Wheeler was ranked the 78th best prospect in the country when he signed with the Bulldogs. He originally committed to Texas A&M.

Now considered a budding all-star for the Bulldogs, Wheeler hopes to become an agent for change.

“I’ve been fortunate enough not to experience that stuff myself, as far as racism goes,” Wheeler said. “But I’ve been in the car when my dad was pulled over. We’ve had that talk about protocol and behavior, like making sure you have your hands on the wheel, windows down, music off, no sudden movement, use manners, stay calm, be patient, ask permission to get your papers, all that. So, yeah, I grew up with my dad teaching me that.”

UGA’s 2020 student enrollment of 38,652 is 67 percent white, as opposed to 8 percent black, according to

But Wheeler said he has found UGA’s campus “very welcoming.”

“Maybe part of it is because I’m an athlete and they see me differently,” Wheeler said. “But sometimes people have a misconception of athletes. They think we only interact with other athletes, and that’s just not true. … We interact with fans, other students. We sign autographs and take pictures and get to know a lot of people.

“I was aware of the low numbers as far as diversity at Georgia when I was researching schools. But when I’m on campus, it’s not at all unwelcoming. I get a good vibe from everybody.”

Wheeler is eager to get back to campus. Like all of his teammates, he has been having to prepare for the season on his own at home. He said he has actually put on weight and added strength while following the workout plans of strength-and-conditioning coordinator Sean Hayes.

Meanwhile, Wheeler said he has been working on his game every day for the past three weeks at Filhoops Gym, a well-known Houston hangout for college and professonal players.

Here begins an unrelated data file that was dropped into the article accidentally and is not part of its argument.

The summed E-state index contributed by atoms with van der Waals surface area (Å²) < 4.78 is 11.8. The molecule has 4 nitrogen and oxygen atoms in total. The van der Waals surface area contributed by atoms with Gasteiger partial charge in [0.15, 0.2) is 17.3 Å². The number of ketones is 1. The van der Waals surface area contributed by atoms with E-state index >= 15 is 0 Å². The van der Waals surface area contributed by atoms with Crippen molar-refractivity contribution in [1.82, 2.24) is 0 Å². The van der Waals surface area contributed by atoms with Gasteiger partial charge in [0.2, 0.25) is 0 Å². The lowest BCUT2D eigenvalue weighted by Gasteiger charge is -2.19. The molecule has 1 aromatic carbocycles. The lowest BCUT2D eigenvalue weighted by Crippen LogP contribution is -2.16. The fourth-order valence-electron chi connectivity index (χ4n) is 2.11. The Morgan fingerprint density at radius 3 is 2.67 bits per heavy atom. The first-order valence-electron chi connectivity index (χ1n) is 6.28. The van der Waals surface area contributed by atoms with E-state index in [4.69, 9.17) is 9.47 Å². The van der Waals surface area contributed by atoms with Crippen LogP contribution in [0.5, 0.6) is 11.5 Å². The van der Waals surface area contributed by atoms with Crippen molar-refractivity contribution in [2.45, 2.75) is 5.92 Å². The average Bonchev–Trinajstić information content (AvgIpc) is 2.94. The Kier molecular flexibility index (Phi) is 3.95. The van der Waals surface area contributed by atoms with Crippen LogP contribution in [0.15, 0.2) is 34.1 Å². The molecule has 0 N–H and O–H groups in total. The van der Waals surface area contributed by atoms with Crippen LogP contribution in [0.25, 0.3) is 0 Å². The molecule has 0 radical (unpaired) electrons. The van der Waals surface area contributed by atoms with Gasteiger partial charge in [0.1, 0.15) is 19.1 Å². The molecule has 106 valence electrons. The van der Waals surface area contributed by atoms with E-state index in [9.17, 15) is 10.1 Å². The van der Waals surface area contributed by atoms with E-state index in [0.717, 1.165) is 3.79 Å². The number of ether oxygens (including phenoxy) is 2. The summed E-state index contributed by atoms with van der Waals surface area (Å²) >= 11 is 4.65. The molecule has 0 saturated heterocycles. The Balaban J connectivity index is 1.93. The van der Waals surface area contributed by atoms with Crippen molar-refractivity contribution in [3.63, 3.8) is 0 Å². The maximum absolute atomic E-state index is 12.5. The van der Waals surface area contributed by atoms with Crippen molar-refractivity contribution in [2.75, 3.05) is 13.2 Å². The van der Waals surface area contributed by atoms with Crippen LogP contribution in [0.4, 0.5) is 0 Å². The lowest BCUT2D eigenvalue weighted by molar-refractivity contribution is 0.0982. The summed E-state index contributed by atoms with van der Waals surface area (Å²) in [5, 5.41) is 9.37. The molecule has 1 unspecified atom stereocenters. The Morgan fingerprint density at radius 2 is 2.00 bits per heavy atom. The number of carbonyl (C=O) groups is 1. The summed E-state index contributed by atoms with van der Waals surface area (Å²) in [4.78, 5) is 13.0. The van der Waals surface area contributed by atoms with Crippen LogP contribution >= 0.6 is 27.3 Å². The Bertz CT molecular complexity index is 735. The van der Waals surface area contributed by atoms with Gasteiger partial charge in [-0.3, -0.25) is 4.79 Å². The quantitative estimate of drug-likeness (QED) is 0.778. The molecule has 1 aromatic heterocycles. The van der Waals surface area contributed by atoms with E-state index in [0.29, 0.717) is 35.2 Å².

“We call it the Bat Cave because it’s kind of tucked away,” Wheeler said. “There’s definitely some ballers in there, guys from overseas, guys from other colleges, guys I played with in high school.”

Wheeler averaged nine points per game and led the Bulldogs with 139 assists last season. He is one of two starters returning from last season’s 16-16 team. Anthony “Ant Man” Edwards and Rayshaun Hammonds each have entered the NBA draft and several other players have transferred out while Crean is bringing in eight new players via signing or transfer.

Normally the basketball team would have been on campus participating in voluntary workouts for two weeks now. Instead, Wheeler said Georgia’s players still don’t know when they will be allowed to return.

“It’s a mystery,” Wheeler said with a laugh. “But I’m excited to meet the new team. We’re kind of revamped. We’ve got a good mix of young guys, old guys. I’m excited to get to know everybody, and I think we’re going to be pretty good. … I can’t wait to get back to The Steg and play in front of one of the best fan bases in the country.”

In the meantime, Wheeler vows to do what he can away from the court to make race relations as harmonious as possible.

“I think we’ve made a lot of progress over the last two weeks,” Wheeler said. “The most important thing is to have an open line of communication. Being open, being ready to communicate with others is the biggest way to affect change. Nothing gets better if you don’t communicate.”